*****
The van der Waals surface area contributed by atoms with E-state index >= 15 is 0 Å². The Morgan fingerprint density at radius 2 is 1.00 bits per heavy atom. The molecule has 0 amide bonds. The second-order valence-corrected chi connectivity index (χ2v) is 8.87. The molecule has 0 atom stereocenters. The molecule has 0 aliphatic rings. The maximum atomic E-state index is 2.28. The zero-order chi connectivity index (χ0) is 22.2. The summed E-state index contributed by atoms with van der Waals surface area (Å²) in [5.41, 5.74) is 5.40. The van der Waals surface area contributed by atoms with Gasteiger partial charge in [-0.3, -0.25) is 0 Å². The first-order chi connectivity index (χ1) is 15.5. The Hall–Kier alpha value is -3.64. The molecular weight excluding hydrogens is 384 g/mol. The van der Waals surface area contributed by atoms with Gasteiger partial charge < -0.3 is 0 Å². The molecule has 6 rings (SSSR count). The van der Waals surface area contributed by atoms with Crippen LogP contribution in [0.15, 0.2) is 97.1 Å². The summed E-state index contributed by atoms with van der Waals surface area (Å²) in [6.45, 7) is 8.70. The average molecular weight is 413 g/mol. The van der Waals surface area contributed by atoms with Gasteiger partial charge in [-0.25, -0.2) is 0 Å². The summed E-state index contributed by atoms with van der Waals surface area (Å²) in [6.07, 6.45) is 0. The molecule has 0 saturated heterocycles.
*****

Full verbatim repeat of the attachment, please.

The van der Waals surface area contributed by atoms with E-state index >= 15 is 0 Å². The Morgan fingerprint density at radius 2 is 1.00 bits per heavy atom. The molecule has 0 amide bonds. The second-order valence-corrected chi connectivity index (χ2v) is 8.87. The molecule has 0 atom stereocenters. The molecule has 0 aliphatic rings. The maximum atomic E-state index is 2.28. The zero-order chi connectivity index (χ0) is 22.2. The summed E-state index contributed by atoms with van der Waals surface area (Å²) in [5.41, 5.74) is 5.40. The van der Waals surface area contributed by atoms with Gasteiger partial charge in [-0.3, -0.25) is 0 Å². The first-order chi connectivity index (χ1) is 15.5. The Hall–Kier alpha value is -3.64. The molecular weight excluding hydrogens is 384 g/mol. The van der Waals surface area contributed by atoms with Gasteiger partial charge < -0.3 is 0 Å². The molecule has 6 rings (SSSR count). The van der Waals surface area contributed by atoms with Crippen LogP contribution in [0.15, 0.2) is 97.1 Å². The summed E-state index contributed by atoms with van der Waals surface area (Å²) in [6.45, 7) is 8.70. The average molecular weight is 413 g/mol. The van der Waals surface area contributed by atoms with Gasteiger partial charge in [-0.25, -0.2) is 0 Å². The summed E-state index contributed by atoms with van der Waals surface area (Å²) in [6.07, 6.45) is 0. The molecule has 0 saturated heterocycles.